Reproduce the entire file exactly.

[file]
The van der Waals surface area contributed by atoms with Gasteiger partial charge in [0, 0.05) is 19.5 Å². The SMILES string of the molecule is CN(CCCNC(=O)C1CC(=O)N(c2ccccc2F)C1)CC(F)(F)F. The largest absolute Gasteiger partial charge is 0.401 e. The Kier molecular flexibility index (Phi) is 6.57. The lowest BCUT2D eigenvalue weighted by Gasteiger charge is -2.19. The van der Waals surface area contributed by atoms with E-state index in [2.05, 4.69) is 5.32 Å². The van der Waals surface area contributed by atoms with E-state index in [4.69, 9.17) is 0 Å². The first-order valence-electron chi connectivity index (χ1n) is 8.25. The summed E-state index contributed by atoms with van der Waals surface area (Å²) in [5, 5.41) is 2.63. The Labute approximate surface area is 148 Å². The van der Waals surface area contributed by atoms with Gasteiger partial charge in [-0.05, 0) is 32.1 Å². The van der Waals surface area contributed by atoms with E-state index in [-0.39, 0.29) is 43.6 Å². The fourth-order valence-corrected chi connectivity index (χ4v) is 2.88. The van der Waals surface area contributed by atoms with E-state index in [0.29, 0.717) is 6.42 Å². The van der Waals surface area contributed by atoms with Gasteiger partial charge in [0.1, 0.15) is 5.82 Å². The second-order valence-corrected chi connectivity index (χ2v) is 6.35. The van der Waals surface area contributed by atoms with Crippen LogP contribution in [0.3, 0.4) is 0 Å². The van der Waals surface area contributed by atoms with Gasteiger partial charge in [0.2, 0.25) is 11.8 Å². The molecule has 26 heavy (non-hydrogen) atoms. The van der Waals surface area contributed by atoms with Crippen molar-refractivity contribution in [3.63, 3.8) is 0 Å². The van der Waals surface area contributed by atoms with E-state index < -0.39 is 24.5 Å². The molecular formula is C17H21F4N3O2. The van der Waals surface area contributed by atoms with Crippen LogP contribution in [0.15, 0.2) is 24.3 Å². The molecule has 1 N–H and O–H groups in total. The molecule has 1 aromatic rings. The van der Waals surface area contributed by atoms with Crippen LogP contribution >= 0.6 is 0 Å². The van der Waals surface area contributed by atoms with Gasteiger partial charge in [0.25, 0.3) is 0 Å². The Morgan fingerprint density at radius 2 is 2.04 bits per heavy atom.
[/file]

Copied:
The van der Waals surface area contributed by atoms with Gasteiger partial charge in [0, 0.05) is 19.5 Å². The SMILES string of the molecule is CN(CCCNC(=O)C1CC(=O)N(c2ccccc2F)C1)CC(F)(F)F. The largest absolute Gasteiger partial charge is 0.401 e. The Kier molecular flexibility index (Phi) is 6.57. The lowest BCUT2D eigenvalue weighted by Gasteiger charge is -2.19. The van der Waals surface area contributed by atoms with E-state index in [2.05, 4.69) is 5.32 Å². The van der Waals surface area contributed by atoms with E-state index in [4.69, 9.17) is 0 Å². The first-order valence-electron chi connectivity index (χ1n) is 8.25. The summed E-state index contributed by atoms with van der Waals surface area (Å²) in [5, 5.41) is 2.63. The Labute approximate surface area is 148 Å². The van der Waals surface area contributed by atoms with Gasteiger partial charge in [-0.05, 0) is 32.1 Å². The van der Waals surface area contributed by atoms with E-state index in [-0.39, 0.29) is 43.6 Å². The fourth-order valence-corrected chi connectivity index (χ4v) is 2.88. The van der Waals surface area contributed by atoms with E-state index in [0.29, 0.717) is 6.42 Å². The van der Waals surface area contributed by atoms with Gasteiger partial charge in [0.1, 0.15) is 5.82 Å². The second-order valence-corrected chi connectivity index (χ2v) is 6.35. The van der Waals surface area contributed by atoms with Crippen LogP contribution in [0.3, 0.4) is 0 Å². The van der Waals surface area contributed by atoms with Gasteiger partial charge in [0.2, 0.25) is 11.8 Å². The molecule has 26 heavy (non-hydrogen) atoms. The van der Waals surface area contributed by atoms with Crippen molar-refractivity contribution in [3.63, 3.8) is 0 Å². The van der Waals surface area contributed by atoms with E-state index < -0.39 is 24.5 Å². The molecular formula is C17H21F4N3O2. The van der Waals surface area contributed by atoms with Crippen LogP contribution in [0.15, 0.2) is 24.3 Å². The molecule has 1 N–H and O–H groups in total. The molecule has 1 aromatic rings. The van der Waals surface area contributed by atoms with Crippen LogP contribution >= 0.6 is 0 Å². The van der Waals surface area contributed by atoms with Gasteiger partial charge in [0.25, 0.3) is 0 Å². The Morgan fingerprint density at radius 2 is 2.04 bits per heavy atom.